Over the past few months, we have all had to adapt to a new way of living and working, but as our communities get back to business, the U.S. Green Building Council (USGBC) recognizes that we need to remain cautious. USGBC recently announced a new strategy, Healthy People in Healthy Places Equals a Healthy Economy, intended to leverage LEED to support buildings and communities in a post-pandemic world. Under the new strategy, USGBC is implementing a series of actions that will address how to make our indoor environments safer and healthier, while also addressing how green buildings can close the gaps in social and economic inequality.
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The Safety First Pilot Credits were made available in early June to projects that have certified or are pursuing LEED certification. The guidance addresses four key areas: cleaning and disinfecting, occupant re-entry, water systems and indoor environmental quality.
The Safety First: Cleaning and Disinfecting Your Space credit requires facilities to implement procedures that follow green cleaning best practices that support a healthy indoor environment and worker safety. The credit requires procedures and training for cleaning personnel, occupant education and other services that are within the management team’s control.
The Safety First: Re-enter Your Workspace credit is a tool to assess and plan for re-entry into workspaces as well as measure progress once the space is occupied. It identifies sustainable requirements in building operations and human behavior that take precautions against the spread of COVID-19. It aligns with the American Institute of Architects’ (AIA) Re-occupancy Assessment Tool and requires transparent reporting and evaluation of decisions to encourage continuous improvement.
The Safety First: Building Water System Recommissioning credit helps building teams reduce the risk of occupants being exposed to degraded water quality. Building and business closures over weeks or months reduce water usage, which can potentially lead to stagnant water or water that is unsafe to drink or use. The credit integrates recommendations from industry organizations and experts, including the U.S. EPA and the Centers for Disease Control and Prevention.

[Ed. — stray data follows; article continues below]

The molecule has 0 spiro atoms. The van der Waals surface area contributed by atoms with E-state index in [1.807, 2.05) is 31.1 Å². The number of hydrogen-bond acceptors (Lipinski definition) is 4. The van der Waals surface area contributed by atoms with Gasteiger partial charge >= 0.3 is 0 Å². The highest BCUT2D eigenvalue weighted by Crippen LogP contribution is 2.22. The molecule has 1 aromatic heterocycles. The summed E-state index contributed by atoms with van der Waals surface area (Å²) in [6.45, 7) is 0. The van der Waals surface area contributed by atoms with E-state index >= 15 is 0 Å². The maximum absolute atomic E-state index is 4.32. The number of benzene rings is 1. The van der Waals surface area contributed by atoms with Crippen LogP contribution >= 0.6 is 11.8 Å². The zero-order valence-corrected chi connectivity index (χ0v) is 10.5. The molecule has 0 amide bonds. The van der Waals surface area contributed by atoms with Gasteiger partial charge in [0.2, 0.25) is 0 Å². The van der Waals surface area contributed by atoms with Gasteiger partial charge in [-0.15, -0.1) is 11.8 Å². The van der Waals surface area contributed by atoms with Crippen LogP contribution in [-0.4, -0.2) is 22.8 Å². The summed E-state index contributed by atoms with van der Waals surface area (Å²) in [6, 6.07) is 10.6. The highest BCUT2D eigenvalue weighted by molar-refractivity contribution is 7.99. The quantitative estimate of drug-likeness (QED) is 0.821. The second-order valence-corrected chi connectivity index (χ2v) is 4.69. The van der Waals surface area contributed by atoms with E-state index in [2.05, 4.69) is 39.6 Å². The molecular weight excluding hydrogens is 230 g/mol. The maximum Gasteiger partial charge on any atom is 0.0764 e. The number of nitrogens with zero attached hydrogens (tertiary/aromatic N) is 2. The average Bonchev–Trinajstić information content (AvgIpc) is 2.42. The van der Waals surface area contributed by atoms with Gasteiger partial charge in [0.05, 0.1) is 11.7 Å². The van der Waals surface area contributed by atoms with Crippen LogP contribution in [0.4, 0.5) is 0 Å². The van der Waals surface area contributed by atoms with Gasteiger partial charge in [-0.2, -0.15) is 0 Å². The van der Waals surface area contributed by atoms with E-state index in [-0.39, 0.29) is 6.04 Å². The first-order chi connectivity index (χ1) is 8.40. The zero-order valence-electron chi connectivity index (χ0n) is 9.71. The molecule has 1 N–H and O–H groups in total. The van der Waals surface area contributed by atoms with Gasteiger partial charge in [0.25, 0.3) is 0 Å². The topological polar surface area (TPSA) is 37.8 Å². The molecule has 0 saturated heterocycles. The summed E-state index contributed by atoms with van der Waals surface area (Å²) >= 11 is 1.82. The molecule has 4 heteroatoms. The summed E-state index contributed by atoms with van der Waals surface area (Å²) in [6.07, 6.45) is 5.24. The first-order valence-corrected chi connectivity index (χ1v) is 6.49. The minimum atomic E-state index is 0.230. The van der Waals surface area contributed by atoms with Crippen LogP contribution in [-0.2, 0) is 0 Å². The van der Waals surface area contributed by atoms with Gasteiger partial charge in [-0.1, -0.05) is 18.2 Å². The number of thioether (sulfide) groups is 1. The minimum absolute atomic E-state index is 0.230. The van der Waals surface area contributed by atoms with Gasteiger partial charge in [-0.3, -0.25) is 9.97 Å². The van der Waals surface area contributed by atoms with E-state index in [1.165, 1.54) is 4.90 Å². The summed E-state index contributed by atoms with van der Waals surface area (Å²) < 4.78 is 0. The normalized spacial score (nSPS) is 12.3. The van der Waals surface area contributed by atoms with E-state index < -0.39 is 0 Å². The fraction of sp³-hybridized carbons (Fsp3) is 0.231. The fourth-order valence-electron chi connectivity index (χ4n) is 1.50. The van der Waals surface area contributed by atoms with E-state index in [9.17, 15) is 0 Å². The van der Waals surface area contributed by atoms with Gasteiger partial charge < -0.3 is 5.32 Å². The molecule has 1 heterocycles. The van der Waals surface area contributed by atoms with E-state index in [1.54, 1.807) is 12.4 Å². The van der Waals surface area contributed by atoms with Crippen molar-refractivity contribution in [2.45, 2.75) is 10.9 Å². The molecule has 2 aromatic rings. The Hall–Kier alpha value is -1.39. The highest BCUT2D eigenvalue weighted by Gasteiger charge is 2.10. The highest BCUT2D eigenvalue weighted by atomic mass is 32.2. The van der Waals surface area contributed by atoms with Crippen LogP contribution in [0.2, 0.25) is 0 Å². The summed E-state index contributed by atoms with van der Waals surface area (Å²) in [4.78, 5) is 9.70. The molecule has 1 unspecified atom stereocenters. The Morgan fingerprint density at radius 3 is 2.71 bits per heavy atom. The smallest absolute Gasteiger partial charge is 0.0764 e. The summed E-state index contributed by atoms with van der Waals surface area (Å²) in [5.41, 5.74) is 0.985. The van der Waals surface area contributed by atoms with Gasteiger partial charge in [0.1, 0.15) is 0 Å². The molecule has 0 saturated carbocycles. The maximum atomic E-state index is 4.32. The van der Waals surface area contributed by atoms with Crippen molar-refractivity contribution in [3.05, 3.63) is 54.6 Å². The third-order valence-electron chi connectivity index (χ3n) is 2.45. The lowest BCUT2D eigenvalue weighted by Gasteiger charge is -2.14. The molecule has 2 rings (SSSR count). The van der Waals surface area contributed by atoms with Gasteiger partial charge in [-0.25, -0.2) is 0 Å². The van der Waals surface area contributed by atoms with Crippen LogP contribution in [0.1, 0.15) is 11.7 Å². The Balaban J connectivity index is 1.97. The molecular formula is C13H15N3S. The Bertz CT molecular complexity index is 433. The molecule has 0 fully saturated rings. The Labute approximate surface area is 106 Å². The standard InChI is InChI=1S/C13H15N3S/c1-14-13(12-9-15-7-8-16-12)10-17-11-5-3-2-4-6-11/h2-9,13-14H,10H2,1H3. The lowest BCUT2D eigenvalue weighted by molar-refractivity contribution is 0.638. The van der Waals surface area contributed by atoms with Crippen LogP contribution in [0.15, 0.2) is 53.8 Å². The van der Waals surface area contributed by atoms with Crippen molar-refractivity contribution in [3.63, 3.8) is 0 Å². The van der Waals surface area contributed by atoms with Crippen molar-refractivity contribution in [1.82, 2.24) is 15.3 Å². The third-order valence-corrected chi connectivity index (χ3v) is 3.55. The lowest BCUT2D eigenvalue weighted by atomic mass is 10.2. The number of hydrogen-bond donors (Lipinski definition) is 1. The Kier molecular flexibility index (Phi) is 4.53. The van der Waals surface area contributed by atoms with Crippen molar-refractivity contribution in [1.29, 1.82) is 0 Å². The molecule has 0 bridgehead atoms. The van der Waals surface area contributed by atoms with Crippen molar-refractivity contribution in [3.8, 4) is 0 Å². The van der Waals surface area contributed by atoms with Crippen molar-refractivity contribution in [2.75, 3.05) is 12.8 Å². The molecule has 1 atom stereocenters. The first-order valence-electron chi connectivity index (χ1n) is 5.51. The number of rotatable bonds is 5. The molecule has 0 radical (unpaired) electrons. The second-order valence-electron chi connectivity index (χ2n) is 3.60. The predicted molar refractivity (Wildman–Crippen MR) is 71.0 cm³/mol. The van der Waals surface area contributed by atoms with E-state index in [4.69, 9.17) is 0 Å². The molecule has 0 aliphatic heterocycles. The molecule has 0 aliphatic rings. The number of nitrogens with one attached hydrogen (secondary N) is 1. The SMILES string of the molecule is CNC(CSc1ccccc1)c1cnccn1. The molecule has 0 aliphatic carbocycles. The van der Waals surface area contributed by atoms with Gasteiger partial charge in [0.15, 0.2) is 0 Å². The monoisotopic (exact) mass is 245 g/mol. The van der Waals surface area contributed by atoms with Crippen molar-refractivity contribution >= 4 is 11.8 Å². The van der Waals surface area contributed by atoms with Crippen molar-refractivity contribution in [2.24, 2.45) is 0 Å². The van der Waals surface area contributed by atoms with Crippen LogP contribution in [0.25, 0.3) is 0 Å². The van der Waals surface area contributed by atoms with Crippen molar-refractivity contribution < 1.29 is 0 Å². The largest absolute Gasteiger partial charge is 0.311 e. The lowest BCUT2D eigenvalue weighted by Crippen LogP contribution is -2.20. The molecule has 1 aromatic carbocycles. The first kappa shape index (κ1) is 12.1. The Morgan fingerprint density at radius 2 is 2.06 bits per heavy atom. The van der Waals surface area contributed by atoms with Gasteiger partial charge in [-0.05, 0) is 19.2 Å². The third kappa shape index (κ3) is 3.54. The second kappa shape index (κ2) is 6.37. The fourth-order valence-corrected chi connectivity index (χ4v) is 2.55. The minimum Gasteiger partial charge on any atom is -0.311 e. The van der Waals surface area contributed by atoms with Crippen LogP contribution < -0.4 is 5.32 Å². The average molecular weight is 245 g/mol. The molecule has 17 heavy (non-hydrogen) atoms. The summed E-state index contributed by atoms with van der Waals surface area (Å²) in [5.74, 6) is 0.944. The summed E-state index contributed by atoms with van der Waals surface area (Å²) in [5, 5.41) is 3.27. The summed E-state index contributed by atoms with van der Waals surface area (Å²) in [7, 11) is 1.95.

The Safety First: Managing Indoor Air Quality During COVID-19 credit builds on existing indoor air quality requirements and credits in LEED. Building teams should ensure indoor air quality systems are operating as designed and determine temporary adjustments to ventilation that may minimize the spread of COVID-19 through the air. Additional considerations include increasing ventilation and air filtration, physical distancing of occupants, and following measures outlined in public health and industry resources. The guidance also encourages monitoring and evaluating indoor air quality on an ongoing basis.
There is a clear connection between environmental and public health, which is why LEED encourages green building strategies that also support health and well-being. In fact, two-thirds of the credits in the rating system address this goal. The current pandemic, however, has put a spotlight on the need to better support health while also rebuilding a struggling economy. We believe these LEED pilot credits are a good first step to establishing a new normal.
Charlie Woodruff is regional director for the mountain region at U.S. Green Building Council.